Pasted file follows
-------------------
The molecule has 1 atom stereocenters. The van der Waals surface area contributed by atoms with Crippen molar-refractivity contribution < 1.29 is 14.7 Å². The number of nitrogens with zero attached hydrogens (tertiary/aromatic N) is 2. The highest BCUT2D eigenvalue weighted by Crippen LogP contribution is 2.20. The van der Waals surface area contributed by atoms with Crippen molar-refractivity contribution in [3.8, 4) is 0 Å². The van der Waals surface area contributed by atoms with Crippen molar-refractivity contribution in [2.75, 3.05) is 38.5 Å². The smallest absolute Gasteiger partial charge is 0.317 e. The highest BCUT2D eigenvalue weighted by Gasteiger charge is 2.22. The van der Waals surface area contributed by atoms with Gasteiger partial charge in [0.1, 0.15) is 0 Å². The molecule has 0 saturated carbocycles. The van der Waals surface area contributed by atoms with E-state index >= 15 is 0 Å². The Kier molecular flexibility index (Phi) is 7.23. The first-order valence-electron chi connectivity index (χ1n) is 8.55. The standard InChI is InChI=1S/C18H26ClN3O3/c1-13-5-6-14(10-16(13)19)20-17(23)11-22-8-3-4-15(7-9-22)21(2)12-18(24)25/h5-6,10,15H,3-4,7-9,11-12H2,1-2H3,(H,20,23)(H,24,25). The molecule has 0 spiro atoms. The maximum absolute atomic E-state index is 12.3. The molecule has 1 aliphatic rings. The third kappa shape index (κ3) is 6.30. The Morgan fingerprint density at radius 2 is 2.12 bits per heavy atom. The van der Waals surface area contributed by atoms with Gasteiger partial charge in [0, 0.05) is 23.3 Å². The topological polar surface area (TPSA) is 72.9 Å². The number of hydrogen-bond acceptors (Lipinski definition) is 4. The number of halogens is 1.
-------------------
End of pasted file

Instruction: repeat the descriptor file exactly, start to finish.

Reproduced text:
The molecule has 1 atom stereocenters. The van der Waals surface area contributed by atoms with Crippen molar-refractivity contribution < 1.29 is 14.7 Å². The number of nitrogens with zero attached hydrogens (tertiary/aromatic N) is 2. The highest BCUT2D eigenvalue weighted by Crippen LogP contribution is 2.20. The van der Waals surface area contributed by atoms with Crippen molar-refractivity contribution in [3.8, 4) is 0 Å². The van der Waals surface area contributed by atoms with Crippen molar-refractivity contribution in [2.75, 3.05) is 38.5 Å². The smallest absolute Gasteiger partial charge is 0.317 e. The highest BCUT2D eigenvalue weighted by Gasteiger charge is 2.22. The van der Waals surface area contributed by atoms with Gasteiger partial charge in [0.1, 0.15) is 0 Å². The molecule has 0 saturated carbocycles. The van der Waals surface area contributed by atoms with E-state index >= 15 is 0 Å². The Kier molecular flexibility index (Phi) is 7.23. The first-order valence-electron chi connectivity index (χ1n) is 8.55. The standard InChI is InChI=1S/C18H26ClN3O3/c1-13-5-6-14(10-16(13)19)20-17(23)11-22-8-3-4-15(7-9-22)21(2)12-18(24)25/h5-6,10,15H,3-4,7-9,11-12H2,1-2H3,(H,20,23)(H,24,25). The molecule has 0 spiro atoms. The maximum absolute atomic E-state index is 12.3. The molecule has 1 aliphatic rings. The third kappa shape index (κ3) is 6.30. The Morgan fingerprint density at radius 2 is 2.12 bits per heavy atom. The van der Waals surface area contributed by atoms with Gasteiger partial charge in [0, 0.05) is 23.3 Å². The topological polar surface area (TPSA) is 72.9 Å². The number of hydrogen-bond acceptors (Lipinski definition) is 4. The number of halogens is 1.